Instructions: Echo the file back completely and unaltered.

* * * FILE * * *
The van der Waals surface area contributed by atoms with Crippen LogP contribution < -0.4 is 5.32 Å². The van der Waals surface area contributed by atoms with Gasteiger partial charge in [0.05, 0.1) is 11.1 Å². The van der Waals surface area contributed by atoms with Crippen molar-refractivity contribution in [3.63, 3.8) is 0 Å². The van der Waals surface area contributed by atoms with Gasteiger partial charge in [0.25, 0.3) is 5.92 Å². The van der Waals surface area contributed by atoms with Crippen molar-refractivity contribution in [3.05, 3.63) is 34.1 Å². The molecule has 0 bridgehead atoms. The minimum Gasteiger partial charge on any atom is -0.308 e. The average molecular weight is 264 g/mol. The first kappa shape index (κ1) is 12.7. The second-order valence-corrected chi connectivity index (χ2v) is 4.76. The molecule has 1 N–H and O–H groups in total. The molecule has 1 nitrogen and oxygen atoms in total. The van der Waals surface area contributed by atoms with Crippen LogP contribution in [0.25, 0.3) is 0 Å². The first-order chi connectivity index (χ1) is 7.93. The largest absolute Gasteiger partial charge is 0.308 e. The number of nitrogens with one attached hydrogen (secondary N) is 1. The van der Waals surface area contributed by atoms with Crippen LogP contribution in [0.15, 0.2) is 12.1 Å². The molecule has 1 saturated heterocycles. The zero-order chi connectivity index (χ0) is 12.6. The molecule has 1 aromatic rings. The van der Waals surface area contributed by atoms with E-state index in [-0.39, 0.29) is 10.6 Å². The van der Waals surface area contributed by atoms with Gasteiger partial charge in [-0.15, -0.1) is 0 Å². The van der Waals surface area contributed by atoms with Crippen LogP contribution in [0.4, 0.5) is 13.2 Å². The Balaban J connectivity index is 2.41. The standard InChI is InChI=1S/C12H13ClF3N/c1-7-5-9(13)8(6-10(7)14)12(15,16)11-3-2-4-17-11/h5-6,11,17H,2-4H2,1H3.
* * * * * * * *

The van der Waals surface area contributed by atoms with Crippen LogP contribution < -0.4 is 5.32 Å². The van der Waals surface area contributed by atoms with Gasteiger partial charge in [0.05, 0.1) is 11.1 Å². The van der Waals surface area contributed by atoms with Crippen molar-refractivity contribution in [3.63, 3.8) is 0 Å². The van der Waals surface area contributed by atoms with Gasteiger partial charge in [0.25, 0.3) is 5.92 Å². The van der Waals surface area contributed by atoms with Crippen molar-refractivity contribution in [3.05, 3.63) is 34.1 Å². The molecule has 0 bridgehead atoms. The minimum Gasteiger partial charge on any atom is -0.308 e. The average molecular weight is 264 g/mol. The first kappa shape index (κ1) is 12.7. The second-order valence-corrected chi connectivity index (χ2v) is 4.76. The molecule has 1 N–H and O–H groups in total. The molecule has 1 nitrogen and oxygen atoms in total. The van der Waals surface area contributed by atoms with Crippen LogP contribution in [0.25, 0.3) is 0 Å². The first-order chi connectivity index (χ1) is 7.93. The largest absolute Gasteiger partial charge is 0.308 e. The number of nitrogens with one attached hydrogen (secondary N) is 1. The van der Waals surface area contributed by atoms with Crippen LogP contribution in [0.15, 0.2) is 12.1 Å². The molecule has 1 saturated heterocycles. The zero-order chi connectivity index (χ0) is 12.6. The molecule has 1 aromatic rings. The van der Waals surface area contributed by atoms with E-state index in [-0.39, 0.29) is 10.6 Å². The van der Waals surface area contributed by atoms with Gasteiger partial charge in [-0.15, -0.1) is 0 Å². The van der Waals surface area contributed by atoms with Crippen LogP contribution in [0.4, 0.5) is 13.2 Å². The Balaban J connectivity index is 2.41. The standard InChI is InChI=1S/C12H13ClF3N/c1-7-5-9(13)8(6-10(7)14)12(15,16)11-3-2-4-17-11/h5-6,11,17H,2-4H2,1H3.